The Veg Plot

Growing mashua, the miracle veg

Mashua roots

Following on from last year’s oca growing success I welcomed another Andean tuber to my veg patch: the mashua. It was introduced to me by grow-your-own guru, Carl Legge, who promised it would perform wonders in both the garden and the kitchen.

With the confidence of a mighty oca haul under my belt I shunned any mashua research, trusting my experience to steer me on a path to success. I then proceeded to make a series of mistakes that would spell death for any lesser veg. But not the mashua. Spurred on by mysterious Incan spiritual forces it proved to be something of a miracle plant.

As anyone knows, tubers, such as seed potatoes, need to be stored in a cool, dark location with some airflow. The mashua is no different. The cool and dark I managed but, for some reason, wrapped the tubers in a bag that allowed no air to circulate. After several months in storage my five mashuas had shrivelled to a third of their original size and developed unhealthy looking black blemishes. Despite this obvious error I went through the process of ‘chitting’ them. Unsurprisingly, they couldn’t give a chit, remaining unmoved and wrinkled.

With blind optimism I planted them out anyway. Their odds on survival were low so I decided not to waste the best areas of garden on a long shot and gave them the corner most resembling a bog. For weeks, nothing showed. But after a while, what looked like nasturtium seedlings began appearing above ground. Google revealed the two are related. The pan pipes rang out in celebration.

Growth was slow. The neighbouring ocas spread to a leafy mass, their flowers came and went, but the mashua barely expanded. Then, as we drifted into autumn, they started to look more interested in life and began growing with some haste, crawling along the patch and up the side of my brassica netting. Back to google and, yes, they’re climbing plants.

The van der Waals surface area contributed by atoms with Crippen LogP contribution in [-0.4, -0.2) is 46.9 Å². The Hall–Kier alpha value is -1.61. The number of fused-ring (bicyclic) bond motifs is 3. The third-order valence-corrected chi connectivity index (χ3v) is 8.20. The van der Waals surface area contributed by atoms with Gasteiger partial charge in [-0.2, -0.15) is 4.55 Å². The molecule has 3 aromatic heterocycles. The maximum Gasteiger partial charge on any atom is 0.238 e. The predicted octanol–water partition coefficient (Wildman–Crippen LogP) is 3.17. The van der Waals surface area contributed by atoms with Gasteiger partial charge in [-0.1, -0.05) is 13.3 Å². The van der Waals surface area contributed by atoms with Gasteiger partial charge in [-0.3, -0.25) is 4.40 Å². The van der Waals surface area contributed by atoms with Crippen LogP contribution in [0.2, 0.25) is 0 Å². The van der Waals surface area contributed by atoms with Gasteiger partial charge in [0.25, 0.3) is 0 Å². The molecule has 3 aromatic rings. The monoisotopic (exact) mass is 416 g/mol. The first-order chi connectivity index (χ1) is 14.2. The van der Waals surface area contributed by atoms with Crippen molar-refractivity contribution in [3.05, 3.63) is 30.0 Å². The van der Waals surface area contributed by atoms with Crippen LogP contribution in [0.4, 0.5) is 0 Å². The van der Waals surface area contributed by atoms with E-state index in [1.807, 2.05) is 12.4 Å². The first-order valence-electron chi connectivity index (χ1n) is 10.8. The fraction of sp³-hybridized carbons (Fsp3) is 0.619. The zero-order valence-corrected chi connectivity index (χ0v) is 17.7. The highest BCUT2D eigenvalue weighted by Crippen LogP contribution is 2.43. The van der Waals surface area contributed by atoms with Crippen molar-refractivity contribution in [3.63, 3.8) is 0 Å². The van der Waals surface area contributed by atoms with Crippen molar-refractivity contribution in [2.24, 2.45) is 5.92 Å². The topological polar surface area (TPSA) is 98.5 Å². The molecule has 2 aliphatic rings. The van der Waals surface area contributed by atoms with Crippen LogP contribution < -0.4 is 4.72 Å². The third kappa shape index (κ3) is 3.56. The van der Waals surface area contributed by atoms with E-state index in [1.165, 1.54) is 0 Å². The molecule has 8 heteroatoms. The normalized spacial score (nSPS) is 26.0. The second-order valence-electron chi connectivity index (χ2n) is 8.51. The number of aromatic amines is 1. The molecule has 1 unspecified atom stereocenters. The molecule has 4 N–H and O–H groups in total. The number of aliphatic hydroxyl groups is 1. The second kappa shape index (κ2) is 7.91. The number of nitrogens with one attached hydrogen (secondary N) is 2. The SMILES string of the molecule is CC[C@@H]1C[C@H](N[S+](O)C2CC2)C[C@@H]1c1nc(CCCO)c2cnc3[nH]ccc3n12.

They flowered small orange trumpets and continued to grow. So last week, in mid November, I decided to dig my first plant. And behold, the miracle was complete. Nestled tightly within the centre of the root ball was a mighty harvest of nobbly, waxy mashuas. Each one in pristine, blemish free condition. And to complete the miracle they’ll even survive the frosts.

So, what do they taste like?

Mashua can be eaten raw or cooked, possessing two totally different flavours. Raw, they’re like an extra hot, crunchy radish with a hint of smoky aniseed to them. Cooking (roasting being my favourite method) transforms them to a soft, creamy texture with a slightly aromatic, starchy fennel flavour. They’re delicious and, with their insistence on growing despite what idiot gardeners put them through, they deserve to be a much more commonly grown crop.

Mashua Nasturtium


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